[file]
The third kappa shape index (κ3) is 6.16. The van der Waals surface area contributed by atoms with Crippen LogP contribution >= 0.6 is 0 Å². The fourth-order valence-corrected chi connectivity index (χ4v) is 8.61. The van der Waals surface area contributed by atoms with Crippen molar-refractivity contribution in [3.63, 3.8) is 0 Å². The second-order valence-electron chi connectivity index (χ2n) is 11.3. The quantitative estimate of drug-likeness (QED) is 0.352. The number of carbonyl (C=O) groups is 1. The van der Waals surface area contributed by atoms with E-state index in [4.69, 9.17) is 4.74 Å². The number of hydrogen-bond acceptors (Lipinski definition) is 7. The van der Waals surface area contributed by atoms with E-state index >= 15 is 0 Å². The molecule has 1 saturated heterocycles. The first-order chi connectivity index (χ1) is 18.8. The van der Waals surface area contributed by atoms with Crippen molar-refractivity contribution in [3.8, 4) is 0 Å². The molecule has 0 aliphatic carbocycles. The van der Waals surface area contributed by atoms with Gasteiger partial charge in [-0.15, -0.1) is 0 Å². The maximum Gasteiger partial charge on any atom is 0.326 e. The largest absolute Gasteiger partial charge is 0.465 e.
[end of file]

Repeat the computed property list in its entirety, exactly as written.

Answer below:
The third kappa shape index (κ3) is 6.16. The van der Waals surface area contributed by atoms with Crippen LogP contribution >= 0.6 is 0 Å². The fourth-order valence-corrected chi connectivity index (χ4v) is 8.61. The van der Waals surface area contributed by atoms with Crippen molar-refractivity contribution in [3.63, 3.8) is 0 Å². The second-order valence-electron chi connectivity index (χ2n) is 11.3. The quantitative estimate of drug-likeness (QED) is 0.352. The number of carbonyl (C=O) groups is 1. The van der Waals surface area contributed by atoms with E-state index in [4.69, 9.17) is 4.74 Å². The number of hydrogen-bond acceptors (Lipinski definition) is 7. The van der Waals surface area contributed by atoms with E-state index >= 15 is 0 Å². The molecule has 1 saturated heterocycles. The first-order chi connectivity index (χ1) is 18.8. The van der Waals surface area contributed by atoms with Crippen molar-refractivity contribution in [3.8, 4) is 0 Å². The molecule has 0 aliphatic carbocycles. The van der Waals surface area contributed by atoms with Gasteiger partial charge in [-0.15, -0.1) is 0 Å². The maximum Gasteiger partial charge on any atom is 0.326 e. The largest absolute Gasteiger partial charge is 0.465 e.